If moving out of the family home is too much of a wrench, however, the good news is that equity release schemes allow you to stay in your house or flat while still using the equity built up in it to provide some extra cash. The downside of the schemes, which work a bit like mortgages, is that you may not have much left to pass on to any children or other relatives.
But that's a small price to pay for a reasonable standard of living. For more information, try Age UK on 0800 169 6565.
Choosing the right annuity can have a significant impact on your retirement income. And as with most pensions, you automatically have what's called an 'open-market option' (OMO), you can scour the market for the highest annuity rate.
It is worth checking what your pension provider is offering first, though, as some companies offer guaranteed rates for existing customers that are likely to beat those available elsewhere. The Pensions Advisory Service on 0300 123 1047 is a good place to get some free advice.
On retirement, most people convert their pension fund into a guaranteed income annuity that pays out the same amount every month for the rest of their lives.
However, you can also choose an increasing annuity that pays out smaller amounts in the first few years but offers larger payments further down the line. This may prove a wise move if the rate of inflation remains at over 2%.
It is now easier to work later in life because the "default retirement age" has been scrapped.
People approaching retirement age and worrying about money can therefore choose to work for a few years longer - potentially transforming their financial situation. Other than the extra income from working, these people can look forward to higher state pensions, and higher annuity rates due to their greater age.
They can also benefit from bigger tax allowances and the fact that they no longer have to pay National Insurance contributions. Check out this nidirect website for more details.
You could get a much better rate with an impaired-life annuity if you have a medical condition that is likely to reduce your life expectancy.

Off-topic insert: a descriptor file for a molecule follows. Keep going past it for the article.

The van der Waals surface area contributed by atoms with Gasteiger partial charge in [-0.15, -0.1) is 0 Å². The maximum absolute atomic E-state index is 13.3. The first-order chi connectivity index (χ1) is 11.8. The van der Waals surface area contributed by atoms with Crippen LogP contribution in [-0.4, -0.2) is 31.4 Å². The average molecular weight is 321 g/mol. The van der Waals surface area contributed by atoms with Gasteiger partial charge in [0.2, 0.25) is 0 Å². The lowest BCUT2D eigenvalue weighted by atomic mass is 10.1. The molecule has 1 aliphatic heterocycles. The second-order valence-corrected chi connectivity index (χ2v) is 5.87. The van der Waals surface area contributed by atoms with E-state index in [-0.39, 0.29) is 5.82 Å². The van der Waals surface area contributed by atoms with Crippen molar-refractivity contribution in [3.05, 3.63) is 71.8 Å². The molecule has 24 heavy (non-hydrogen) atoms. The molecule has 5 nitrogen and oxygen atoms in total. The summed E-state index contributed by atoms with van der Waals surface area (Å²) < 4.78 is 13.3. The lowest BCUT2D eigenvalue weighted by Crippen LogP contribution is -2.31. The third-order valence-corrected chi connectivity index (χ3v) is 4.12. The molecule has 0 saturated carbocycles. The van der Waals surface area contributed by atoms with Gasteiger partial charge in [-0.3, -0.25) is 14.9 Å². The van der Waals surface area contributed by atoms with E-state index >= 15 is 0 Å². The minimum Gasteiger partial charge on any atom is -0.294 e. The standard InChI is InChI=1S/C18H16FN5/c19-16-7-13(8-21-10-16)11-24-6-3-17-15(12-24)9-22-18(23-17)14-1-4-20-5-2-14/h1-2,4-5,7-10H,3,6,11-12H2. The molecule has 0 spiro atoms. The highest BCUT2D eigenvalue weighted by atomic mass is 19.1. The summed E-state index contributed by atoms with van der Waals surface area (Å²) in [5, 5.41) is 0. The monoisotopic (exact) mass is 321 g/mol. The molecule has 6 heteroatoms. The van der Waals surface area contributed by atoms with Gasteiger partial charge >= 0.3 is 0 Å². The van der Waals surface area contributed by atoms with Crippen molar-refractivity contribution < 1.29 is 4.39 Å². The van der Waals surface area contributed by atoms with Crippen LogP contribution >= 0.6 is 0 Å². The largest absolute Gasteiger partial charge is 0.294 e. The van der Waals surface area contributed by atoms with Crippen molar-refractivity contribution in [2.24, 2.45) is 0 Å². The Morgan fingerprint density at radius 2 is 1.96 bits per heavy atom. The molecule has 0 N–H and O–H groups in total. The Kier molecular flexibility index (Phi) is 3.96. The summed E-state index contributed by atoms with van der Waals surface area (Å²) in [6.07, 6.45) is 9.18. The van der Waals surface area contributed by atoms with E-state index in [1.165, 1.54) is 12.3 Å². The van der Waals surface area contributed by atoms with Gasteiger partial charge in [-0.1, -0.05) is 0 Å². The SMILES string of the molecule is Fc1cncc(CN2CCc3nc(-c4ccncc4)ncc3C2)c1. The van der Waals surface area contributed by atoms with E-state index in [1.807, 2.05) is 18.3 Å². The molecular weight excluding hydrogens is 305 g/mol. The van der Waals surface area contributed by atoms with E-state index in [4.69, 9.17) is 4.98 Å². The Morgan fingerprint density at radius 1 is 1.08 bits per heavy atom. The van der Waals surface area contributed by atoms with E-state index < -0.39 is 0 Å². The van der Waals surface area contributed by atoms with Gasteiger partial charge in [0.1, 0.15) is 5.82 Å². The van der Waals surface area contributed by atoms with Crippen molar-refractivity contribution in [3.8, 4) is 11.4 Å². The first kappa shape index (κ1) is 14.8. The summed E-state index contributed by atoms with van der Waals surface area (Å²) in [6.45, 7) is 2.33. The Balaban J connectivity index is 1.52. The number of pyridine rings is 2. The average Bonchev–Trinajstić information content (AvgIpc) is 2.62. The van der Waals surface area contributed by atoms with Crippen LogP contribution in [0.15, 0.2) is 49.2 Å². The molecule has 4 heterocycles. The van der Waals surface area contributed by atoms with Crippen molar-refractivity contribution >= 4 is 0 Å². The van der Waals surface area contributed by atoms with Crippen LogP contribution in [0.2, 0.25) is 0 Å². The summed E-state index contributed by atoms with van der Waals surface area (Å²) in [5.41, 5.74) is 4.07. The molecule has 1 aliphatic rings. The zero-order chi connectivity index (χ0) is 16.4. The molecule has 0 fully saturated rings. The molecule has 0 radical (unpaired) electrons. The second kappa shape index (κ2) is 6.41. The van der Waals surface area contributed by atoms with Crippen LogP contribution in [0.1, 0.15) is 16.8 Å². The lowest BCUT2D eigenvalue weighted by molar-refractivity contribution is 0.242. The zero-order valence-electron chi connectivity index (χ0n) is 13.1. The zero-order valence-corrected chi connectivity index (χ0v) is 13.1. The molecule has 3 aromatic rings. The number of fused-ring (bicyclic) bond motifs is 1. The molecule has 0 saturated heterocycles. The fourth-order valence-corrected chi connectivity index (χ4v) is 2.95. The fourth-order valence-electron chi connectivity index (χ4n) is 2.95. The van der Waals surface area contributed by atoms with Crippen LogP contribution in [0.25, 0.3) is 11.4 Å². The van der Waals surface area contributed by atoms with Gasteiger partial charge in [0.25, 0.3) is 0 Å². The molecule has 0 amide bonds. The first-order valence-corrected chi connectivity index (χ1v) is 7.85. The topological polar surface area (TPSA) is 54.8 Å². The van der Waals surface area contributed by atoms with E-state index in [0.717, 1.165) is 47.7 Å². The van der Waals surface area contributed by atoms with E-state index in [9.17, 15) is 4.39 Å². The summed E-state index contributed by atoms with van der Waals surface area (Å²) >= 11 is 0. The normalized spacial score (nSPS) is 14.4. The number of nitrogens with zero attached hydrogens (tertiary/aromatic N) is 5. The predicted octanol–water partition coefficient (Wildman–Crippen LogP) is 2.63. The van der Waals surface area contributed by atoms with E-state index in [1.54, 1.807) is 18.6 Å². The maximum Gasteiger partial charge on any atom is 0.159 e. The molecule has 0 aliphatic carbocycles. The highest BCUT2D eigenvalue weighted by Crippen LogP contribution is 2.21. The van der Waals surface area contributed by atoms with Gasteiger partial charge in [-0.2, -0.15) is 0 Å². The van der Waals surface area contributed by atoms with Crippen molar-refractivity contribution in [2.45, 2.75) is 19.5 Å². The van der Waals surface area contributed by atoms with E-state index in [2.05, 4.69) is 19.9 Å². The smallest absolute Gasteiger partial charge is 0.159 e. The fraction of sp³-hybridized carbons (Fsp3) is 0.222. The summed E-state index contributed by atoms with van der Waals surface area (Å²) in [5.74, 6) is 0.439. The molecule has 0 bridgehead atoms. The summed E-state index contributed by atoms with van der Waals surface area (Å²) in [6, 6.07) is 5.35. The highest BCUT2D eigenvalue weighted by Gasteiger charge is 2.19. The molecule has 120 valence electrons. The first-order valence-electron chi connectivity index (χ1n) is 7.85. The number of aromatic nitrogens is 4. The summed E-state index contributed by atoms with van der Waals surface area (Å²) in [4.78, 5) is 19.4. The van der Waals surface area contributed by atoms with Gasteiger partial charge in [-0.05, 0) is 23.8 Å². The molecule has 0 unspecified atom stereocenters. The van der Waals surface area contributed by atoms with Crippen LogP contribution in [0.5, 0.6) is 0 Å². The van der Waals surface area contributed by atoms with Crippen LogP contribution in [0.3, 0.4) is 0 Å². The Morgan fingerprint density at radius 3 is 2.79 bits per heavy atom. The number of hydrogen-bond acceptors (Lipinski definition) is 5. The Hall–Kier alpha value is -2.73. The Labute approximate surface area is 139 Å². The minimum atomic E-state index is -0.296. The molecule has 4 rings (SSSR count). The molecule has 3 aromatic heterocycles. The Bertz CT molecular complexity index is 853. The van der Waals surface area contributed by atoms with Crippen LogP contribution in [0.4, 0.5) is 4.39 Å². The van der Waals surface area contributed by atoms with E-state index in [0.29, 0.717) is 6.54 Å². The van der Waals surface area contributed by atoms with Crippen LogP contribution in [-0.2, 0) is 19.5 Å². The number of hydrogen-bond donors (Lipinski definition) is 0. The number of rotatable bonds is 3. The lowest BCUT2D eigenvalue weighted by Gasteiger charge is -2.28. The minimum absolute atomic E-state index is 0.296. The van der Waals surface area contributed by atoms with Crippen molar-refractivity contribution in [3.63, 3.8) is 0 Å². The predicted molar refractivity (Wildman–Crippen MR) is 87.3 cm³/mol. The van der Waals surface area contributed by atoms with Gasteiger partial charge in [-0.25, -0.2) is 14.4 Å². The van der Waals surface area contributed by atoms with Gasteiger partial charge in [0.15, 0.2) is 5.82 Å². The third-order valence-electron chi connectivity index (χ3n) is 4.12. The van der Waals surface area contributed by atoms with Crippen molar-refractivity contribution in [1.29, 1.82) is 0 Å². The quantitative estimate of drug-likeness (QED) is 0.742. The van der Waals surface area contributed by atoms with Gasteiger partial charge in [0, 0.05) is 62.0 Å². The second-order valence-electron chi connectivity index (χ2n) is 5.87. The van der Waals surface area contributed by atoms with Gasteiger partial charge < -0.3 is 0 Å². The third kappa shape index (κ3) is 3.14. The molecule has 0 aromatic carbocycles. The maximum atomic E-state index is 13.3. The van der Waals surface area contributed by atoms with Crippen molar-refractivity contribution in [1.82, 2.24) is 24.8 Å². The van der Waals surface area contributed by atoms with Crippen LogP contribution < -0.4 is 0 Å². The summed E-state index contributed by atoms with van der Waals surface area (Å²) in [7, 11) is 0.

Incredibly, even snoring, which is a common symptom of Sleep Apnoea could have an impact.
According to figures from MGM Advantage, a man with this condition could receive an extra £12,000 retirement income over the course of their retirement - or £571.44 extra money each year. Click here to find out more.
To maximise your retirement income, it is vital to ensure that you are receiving all the benefits to which you are entitled. These include the basic State Pension, and in some cases, the additional State Pension.
If you are on a low income, you could also qualify for the guaranteed element of Pension Credit, while those with some savings may get the savings element of this benefit. For more information about these and other benefits such as the Winter Fuel Payment, click here.
Many older couples rely on the pension income of one person - often the man. Should that person die first, the other person can therefore be left in a difficult position financially.
One way to prevent financial hardship for the surviving person is to take out a joint life annuity that will continue to pay out up to 67% of the original payments to the surviving partner should one of them die.
The disadvantage of this approach, however, is that the rate you receive will be lower. Again, the Pensions Advisory Service on 0845 601 2923 is a useful first port of call if you are unsure what to do.